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First hour: The power of news photography

Second hour: Understanding how trade deals work, or, "Is that Honda Accord an American car?"

Officials from RIT and Genesee Country Village & Museum have signed a partnership agreement to work on projects together.

The Dean of RIT's College of Liberal Arts, James Winebrake says the two institutions have worked together for a number of years on an ad hoc basis, and he says by formalizing the partnership, they are making a long-term commitment to work together.

One area the museum and the university may work together is the application of technology and new media to support exhibits, research and other activities at the museum.

We preview the ninth annual Sankofa Evening of Theatre and Jazz Fest, which kicks off this weekend at the Multi-use Community Cultural Center. The event celebrates the work of emerging and established African American playwrights.

We discuss the themes of some of the plays and the impact of the festival on art and the community. Our guests:

  • Kevin Hicks, communications director for the Sankofa Festival 
  • Anne Thompson-Scretching, featured artist and playwright of Four Men On A Couch
  • Gary DeWitt Marshall, director of Four Men On A Couch
  • Grace Flores, playwright of Now & Then
  • Jahaka Mindstorm, playwright of My People Perish

We discuss carbon fee and dividend: what it is, how it works, who supports it, and the impact it would have on climate change and the economy. Our guests:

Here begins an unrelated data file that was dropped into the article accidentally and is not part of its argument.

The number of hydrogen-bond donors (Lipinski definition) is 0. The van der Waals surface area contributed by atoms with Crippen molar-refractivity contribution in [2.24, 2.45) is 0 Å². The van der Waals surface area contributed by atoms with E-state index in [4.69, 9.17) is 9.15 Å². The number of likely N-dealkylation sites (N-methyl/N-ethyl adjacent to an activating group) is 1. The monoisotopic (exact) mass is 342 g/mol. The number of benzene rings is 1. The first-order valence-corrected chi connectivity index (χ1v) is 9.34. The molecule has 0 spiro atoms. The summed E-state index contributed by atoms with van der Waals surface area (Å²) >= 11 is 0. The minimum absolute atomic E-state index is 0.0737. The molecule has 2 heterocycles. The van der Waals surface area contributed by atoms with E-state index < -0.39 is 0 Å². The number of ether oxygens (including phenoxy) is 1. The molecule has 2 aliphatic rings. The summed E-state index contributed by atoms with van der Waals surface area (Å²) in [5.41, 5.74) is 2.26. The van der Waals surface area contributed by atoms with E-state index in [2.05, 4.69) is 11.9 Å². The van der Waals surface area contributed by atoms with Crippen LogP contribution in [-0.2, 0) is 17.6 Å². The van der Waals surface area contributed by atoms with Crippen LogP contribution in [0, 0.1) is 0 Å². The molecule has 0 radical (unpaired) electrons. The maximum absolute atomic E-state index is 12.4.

It doesn’t appear that incumbent Republican State Senator Rich Funke will have opposition in the November election.

The New York State Court of Appeals has ruled that Funke’s potential Democratic challenger, Steve Glickman, is ineligible to be on the ballot due to issues involving the state’s five-year residency requirement.

The decision overturns a different ruling last week by the State Supreme Court’s Appellate Division.

The 55th State Senate District includes parts of Monroe and Ontario Counties.

Funke is running for a 2nd term.

Randy Gorbman / WXXI News

A Rochester teen and his family are joining forces with a local civil rights group claiming the teen was brutalized by police earlier this month.

17 year old Ricky Bryant and his mother, along with members of the United Christian Leadership Ministry are talking about an incident that happened the night of August 7th, after the Puerto Rican festival.

They say that Bryant was on his bike on Remington Street, when police stopped him, and punched him, injuring his eye. They also say that police fired pepper balls at Bryant and used a Taser.

freeimages.Iwan Beijes

Some members of Congress are demanding more information on why the price of a potentially lifesaving medical device has skyrocketed. 

EpiPens- injectable devices containing epinephrine- are used to ward off potentially fatal allergic reactions. The price has surged in recent years. A two-dose package cost less than $60 nine years ago.

Cyndi Gowan of Brighton has a 13-year old son with severe nut allergies. Her most recent refill for an EpiPen prescription cost more than $500 on her family's high deductible insurance plan. Fortunately, her family can afford it.


First hour: Carbon fee and dividend

Second hour: Previewing the Sankofa Evening of Theatre and Jazz Fest

ALBANY, N.Y. (AP) — DraftKings, FanDuel and other daily fantasy sports companies have been cleared to resume business in New York State.

The state's Gaming Commission on Monday granted permits to five daily fantasy operators following the passage of a new state law regulating the popular online games.

This year, the industry suspended business in New York after Attorney General Eric Schneiderman likened the games to illegal gambling.

Both the Green and Libertarian Parties are hoping to earn more votes than ever in the presidential election. But they are unlikely to win, and critics have argued that third parties should try to win local elections first. Why not focus on Congress, or state government, or city council?

We talk about the rise of third parties, what is stopping third parties, and whether local elections offer more of a viable path. Our guests: